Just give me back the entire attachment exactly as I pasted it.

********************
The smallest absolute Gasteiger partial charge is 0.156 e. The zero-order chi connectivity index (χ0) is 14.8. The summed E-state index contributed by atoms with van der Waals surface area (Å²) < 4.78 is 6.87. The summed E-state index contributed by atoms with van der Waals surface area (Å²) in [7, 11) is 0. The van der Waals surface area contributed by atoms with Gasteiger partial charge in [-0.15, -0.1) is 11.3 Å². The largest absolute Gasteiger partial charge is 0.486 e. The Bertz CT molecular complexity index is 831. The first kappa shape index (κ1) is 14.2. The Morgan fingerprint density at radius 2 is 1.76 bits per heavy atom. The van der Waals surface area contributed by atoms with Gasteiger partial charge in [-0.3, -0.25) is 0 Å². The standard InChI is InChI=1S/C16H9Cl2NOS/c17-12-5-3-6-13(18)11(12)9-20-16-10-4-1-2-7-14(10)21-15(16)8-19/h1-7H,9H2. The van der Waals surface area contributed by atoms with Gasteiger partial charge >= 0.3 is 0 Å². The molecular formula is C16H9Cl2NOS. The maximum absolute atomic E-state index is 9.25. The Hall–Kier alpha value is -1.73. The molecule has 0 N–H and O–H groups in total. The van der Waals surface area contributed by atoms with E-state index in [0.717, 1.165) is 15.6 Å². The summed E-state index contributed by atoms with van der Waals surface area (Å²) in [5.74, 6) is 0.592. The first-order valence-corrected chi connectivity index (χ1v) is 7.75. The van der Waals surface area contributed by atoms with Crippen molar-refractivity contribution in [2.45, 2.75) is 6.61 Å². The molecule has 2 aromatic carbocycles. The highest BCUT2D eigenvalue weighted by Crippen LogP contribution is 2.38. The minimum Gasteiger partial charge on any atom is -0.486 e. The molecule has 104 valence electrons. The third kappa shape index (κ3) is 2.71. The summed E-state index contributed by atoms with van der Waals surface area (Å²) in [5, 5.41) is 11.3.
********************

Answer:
The smallest absolute Gasteiger partial charge is 0.156 e. The zero-order chi connectivity index (χ0) is 14.8. The summed E-state index contributed by atoms with van der Waals surface area (Å²) < 4.78 is 6.87. The summed E-state index contributed by atoms with van der Waals surface area (Å²) in [7, 11) is 0. The van der Waals surface area contributed by atoms with Gasteiger partial charge in [-0.15, -0.1) is 11.3 Å². The largest absolute Gasteiger partial charge is 0.486 e. The Bertz CT molecular complexity index is 831. The first kappa shape index (κ1) is 14.2. The Morgan fingerprint density at radius 2 is 1.76 bits per heavy atom. The van der Waals surface area contributed by atoms with Gasteiger partial charge in [-0.3, -0.25) is 0 Å². The standard InChI is InChI=1S/C16H9Cl2NOS/c17-12-5-3-6-13(18)11(12)9-20-16-10-4-1-2-7-14(10)21-15(16)8-19/h1-7H,9H2. The van der Waals surface area contributed by atoms with Gasteiger partial charge >= 0.3 is 0 Å². The molecular formula is C16H9Cl2NOS. The maximum absolute atomic E-state index is 9.25. The Hall–Kier alpha value is -1.73. The molecule has 0 N–H and O–H groups in total. The van der Waals surface area contributed by atoms with E-state index in [0.717, 1.165) is 15.6 Å². The summed E-state index contributed by atoms with van der Waals surface area (Å²) in [5.74, 6) is 0.592. The first-order valence-corrected chi connectivity index (χ1v) is 7.75. The van der Waals surface area contributed by atoms with Crippen molar-refractivity contribution in [2.45, 2.75) is 6.61 Å². The molecule has 2 aromatic carbocycles. The highest BCUT2D eigenvalue weighted by Crippen LogP contribution is 2.38. The minimum Gasteiger partial charge on any atom is -0.486 e. The molecule has 104 valence electrons. The third kappa shape index (κ3) is 2.71. The summed E-state index contributed by atoms with van der Waals surface area (Å²) in [5, 5.41) is 11.3.